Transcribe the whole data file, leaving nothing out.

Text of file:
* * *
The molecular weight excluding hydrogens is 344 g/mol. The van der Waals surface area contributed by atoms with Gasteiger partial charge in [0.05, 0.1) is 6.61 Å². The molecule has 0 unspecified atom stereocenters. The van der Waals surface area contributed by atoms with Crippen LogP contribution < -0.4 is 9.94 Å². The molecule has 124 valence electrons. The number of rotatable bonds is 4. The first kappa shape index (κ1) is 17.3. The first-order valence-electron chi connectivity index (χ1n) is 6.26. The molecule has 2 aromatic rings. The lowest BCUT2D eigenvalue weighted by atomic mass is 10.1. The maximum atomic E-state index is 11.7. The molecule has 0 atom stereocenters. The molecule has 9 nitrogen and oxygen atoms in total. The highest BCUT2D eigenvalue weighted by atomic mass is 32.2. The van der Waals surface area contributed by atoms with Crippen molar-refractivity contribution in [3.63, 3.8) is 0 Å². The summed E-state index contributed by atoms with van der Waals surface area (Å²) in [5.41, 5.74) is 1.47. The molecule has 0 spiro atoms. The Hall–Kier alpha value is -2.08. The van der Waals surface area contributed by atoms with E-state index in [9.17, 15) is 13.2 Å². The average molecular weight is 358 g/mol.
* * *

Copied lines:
The molecular weight excluding hydrogens is 344 g/mol. The van der Waals surface area contributed by atoms with Gasteiger partial charge in [0.05, 0.1) is 6.61 Å². The molecule has 0 unspecified atom stereocenters. The van der Waals surface area contributed by atoms with Crippen LogP contribution < -0.4 is 9.94 Å². The molecule has 124 valence electrons. The number of rotatable bonds is 4. The first kappa shape index (κ1) is 17.3. The first-order valence-electron chi connectivity index (χ1n) is 6.26. The molecule has 2 aromatic rings. The lowest BCUT2D eigenvalue weighted by atomic mass is 10.1. The maximum atomic E-state index is 11.7. The molecule has 0 atom stereocenters. The molecule has 9 nitrogen and oxygen atoms in total. The highest BCUT2D eigenvalue weighted by atomic mass is 32.2. The van der Waals surface area contributed by atoms with Crippen molar-refractivity contribution in [3.63, 3.8) is 0 Å². The summed E-state index contributed by atoms with van der Waals surface area (Å²) in [5.41, 5.74) is 1.47. The molecule has 0 spiro atoms. The Hall–Kier alpha value is -2.08. The van der Waals surface area contributed by atoms with E-state index in [9.17, 15) is 13.2 Å². The average molecular weight is 358 g/mol.